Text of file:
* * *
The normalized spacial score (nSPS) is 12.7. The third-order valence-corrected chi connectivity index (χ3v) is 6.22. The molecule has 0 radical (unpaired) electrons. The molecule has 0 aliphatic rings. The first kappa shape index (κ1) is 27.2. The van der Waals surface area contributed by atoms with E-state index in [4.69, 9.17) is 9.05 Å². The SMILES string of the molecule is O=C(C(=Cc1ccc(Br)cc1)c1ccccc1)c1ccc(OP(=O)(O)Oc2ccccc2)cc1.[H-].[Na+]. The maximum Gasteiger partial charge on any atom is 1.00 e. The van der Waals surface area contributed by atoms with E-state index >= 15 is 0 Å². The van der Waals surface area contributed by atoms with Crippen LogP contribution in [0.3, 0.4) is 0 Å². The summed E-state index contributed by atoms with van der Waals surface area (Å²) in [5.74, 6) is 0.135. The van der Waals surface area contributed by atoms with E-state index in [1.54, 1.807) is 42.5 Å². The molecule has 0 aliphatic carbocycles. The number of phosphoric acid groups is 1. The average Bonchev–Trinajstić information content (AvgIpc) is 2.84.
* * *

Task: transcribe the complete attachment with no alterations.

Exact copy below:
The normalized spacial score (nSPS) is 12.7. The third-order valence-corrected chi connectivity index (χ3v) is 6.22. The molecule has 0 radical (unpaired) electrons. The molecule has 0 aliphatic rings. The first kappa shape index (κ1) is 27.2. The van der Waals surface area contributed by atoms with E-state index in [4.69, 9.17) is 9.05 Å². The SMILES string of the molecule is O=C(C(=Cc1ccc(Br)cc1)c1ccccc1)c1ccc(OP(=O)(O)Oc2ccccc2)cc1.[H-].[Na+]. The maximum Gasteiger partial charge on any atom is 1.00 e. The van der Waals surface area contributed by atoms with E-state index >= 15 is 0 Å². The van der Waals surface area contributed by atoms with Crippen LogP contribution in [0.3, 0.4) is 0 Å². The summed E-state index contributed by atoms with van der Waals surface area (Å²) in [5.74, 6) is 0.135. The van der Waals surface area contributed by atoms with E-state index in [1.54, 1.807) is 42.5 Å². The molecule has 0 aliphatic carbocycles. The number of phosphoric acid groups is 1. The average Bonchev–Trinajstić information content (AvgIpc) is 2.84.